In addition to age, an environmental influence may be suspect as a cause because there are ‘hot spots’ around the country that have a higher thyroid cancer incidence.7An analysis of data from the Centers for Disease Control and Prevention (CDC), which contains information on state thyroid cancer incidence for 45 states and the District of Columbia, reveals distinct areas of the country with much higher rates of thyroid cancer than others. Of the 7 states with the highest incidence, 5 are located in the northeastern US. These states, in decreasing order of incidence rate, are Pennsylvania, Massachusetts, New Jersey, Connecticut, and Rhode Island, with the highest rates in counties in the contiguous states of New Jersey, New York, and Pennsylvania.7One important characteristic of these counties is there is no other area in the US with a greater concentration of nuclear reactors. The high-incidence counties encompass an area within a 90-mile radius that houses 7 nuclear power plants, which contain 16 nuclear reactors.
Lehigh County in Pennsylvania is one of the referenced counties within 90 miles of a nuclear reactor. The thyroid cancer incidence rate in Lehigh County was 21.4 per 100,000, based on the data extracted from 2001 to 2005. This was significantly higher than the average US thyroid cancer rate of 8.9 per 100,000 during that same period.7Because it is well established that exposure to radiation is a risk factor for thyroid cancer, a result of radioactive iodine (I-131) being incorporated into the thyroid cells, it is hard to ignore the correlation between proximity to nuclear reactors and a much higher incidence of thyroid cancer.7,10As previously noted, the mortality rate has not changed in 30 years, despite the increase in incidence. If thyroid cancer incidence continues to increase, it may be necessary to determine a more cautious diagnostic approach, focusing more on symptomatic thyroid nodules rather than on just the presence of thyroid cancers, especially for those smaller than 1 cm. This is especially important in that the current standard of care remains the same as it was 2 decades ago and can be fairly invasive for the patient. The evidence-based guidelines released separately by the American Thyroid Association (ATA) and the National Comprehensive Cancer Network for the management of differentiated thyroid cancer both provide a clear recommendation for the use of surgery,11,12based on the extent of the disease, the patient’s age, and the presence of comorbid conditions.
The ATA provides an aggressive prophylactic approach, recommending that a central neck dissection may be performed in patients with advanced papillary cancer even in the absence of clinical evidence of nodal involvement; the ATA guidelines also recommend near-total or total thyroidectomies for all tumors greater than 1 cm.11Although thyroidectomies are often seen as a low-risk surgery, they can have a major impact on a patient’s life, requiring a daily thyroid hormone supplement for the rest of his or her life.2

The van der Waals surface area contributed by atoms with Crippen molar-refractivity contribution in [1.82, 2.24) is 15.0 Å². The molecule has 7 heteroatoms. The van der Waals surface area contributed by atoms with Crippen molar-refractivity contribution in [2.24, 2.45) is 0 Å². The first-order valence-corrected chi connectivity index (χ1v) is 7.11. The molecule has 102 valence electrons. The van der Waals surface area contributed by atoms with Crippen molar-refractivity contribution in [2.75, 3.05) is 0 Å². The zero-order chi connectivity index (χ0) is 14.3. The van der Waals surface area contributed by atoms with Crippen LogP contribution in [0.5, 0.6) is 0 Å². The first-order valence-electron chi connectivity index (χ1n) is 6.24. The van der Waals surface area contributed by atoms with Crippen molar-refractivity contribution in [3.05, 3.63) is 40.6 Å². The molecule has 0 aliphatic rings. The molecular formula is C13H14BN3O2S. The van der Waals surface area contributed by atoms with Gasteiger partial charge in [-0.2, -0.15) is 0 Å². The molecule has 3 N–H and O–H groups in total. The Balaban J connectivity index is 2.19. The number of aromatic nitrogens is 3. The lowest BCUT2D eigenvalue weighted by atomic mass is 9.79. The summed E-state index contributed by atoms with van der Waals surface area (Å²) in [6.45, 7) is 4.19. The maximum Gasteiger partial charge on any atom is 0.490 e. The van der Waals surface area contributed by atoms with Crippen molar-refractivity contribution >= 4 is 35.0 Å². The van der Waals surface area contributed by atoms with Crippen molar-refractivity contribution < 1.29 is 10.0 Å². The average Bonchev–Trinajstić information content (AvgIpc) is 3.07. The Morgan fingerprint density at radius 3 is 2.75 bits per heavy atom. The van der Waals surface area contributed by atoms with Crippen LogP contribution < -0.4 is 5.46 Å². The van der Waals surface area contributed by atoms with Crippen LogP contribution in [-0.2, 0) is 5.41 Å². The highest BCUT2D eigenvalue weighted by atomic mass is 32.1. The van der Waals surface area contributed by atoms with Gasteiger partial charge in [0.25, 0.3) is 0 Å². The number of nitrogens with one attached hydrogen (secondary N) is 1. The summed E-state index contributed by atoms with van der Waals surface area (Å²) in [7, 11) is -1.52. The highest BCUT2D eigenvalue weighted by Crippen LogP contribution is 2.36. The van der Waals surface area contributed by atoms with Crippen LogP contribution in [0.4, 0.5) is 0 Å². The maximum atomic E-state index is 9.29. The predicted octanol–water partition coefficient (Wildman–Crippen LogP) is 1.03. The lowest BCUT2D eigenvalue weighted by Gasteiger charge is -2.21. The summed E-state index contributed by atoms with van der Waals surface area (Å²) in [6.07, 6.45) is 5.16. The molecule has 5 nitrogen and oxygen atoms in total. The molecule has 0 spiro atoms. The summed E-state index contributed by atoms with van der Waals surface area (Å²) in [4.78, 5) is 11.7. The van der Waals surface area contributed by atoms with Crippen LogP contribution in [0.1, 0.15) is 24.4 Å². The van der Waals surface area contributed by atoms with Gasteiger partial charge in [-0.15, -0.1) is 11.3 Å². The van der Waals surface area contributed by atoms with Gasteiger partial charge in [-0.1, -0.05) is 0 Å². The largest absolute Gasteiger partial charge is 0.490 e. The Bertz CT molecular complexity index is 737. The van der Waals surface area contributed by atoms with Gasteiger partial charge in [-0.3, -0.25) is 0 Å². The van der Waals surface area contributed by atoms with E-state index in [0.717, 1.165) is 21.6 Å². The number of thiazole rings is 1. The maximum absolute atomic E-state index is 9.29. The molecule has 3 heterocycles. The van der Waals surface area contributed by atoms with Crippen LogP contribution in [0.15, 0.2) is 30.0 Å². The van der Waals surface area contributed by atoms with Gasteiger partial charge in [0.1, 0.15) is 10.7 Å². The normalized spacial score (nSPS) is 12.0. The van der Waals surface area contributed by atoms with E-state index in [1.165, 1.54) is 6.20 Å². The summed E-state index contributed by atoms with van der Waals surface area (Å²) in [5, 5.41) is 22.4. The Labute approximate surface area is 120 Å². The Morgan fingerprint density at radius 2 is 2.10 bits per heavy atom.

Another medication often used after a thyroidectomy in patients with differentiated thyroid cancer is radioactive iodine. It is used as an adjuvant for the ablation of residual thyroid tissue and possible microscopic residual cancer, as imaging for possible metastatic disease, and as treatment of known residual or metastatic thyroid cancer.11Other approaches to treating thyroid cancer include external beam radiation and chemotherapy.2
Four medications are approved in the US for the treatment of thyroid cancer. In chronologic order as approved by the US Food and Drug Administration (FDA), these medications are thyrotropin alfa, vandetanib, cabozantinib, and sorafenib.13-17Thyrotropin alfa is a thyroid-stimulating hormone that is used as an adjunct diagnostic tool for serum thyroglobulin testing, and also as an adjunct treatment for radioiodine ablation of thyroid tissue remnants in patients who have undergone a near-total or total thyroidectomy for well-differentiated thyroid cancer.13Sorafenib, a kinase inhibitor used to treat kidney and liver cancer, is also indicated for differentiated thyroid cancer refractory to radioactive iodine treatment.16 Two other kinase inhibitors, vandetanib and cabozantinib, are approved for the treatment of progressive, metastatic medullary thyroid cancer.14-15
A medication that was recently evaluated for thyroid cancer in the phase III SELECT trial is now under FDA review.17The compounda multikinase inhibitor called lenvatinib—was evaluated in I-131refractory differentiated thyroid cancer.18Driven by increased diagnostic scrutiny and possible environmental factors, rates of thyroid cancer diagnosis continue to climb. Treatment for thyroid cancer has not changed much over the past few decades, and it is still considered a disease that requires surgery. With an increased diagnosis of small tumors, reevaluation of the treatment algorithm may be merited. Questions should be asked about what the best treatment options are, and whether or not the potential surgical complications of a thyroidectomy pose more of a health risk than does a watch-and-wait approach for smaller tumors.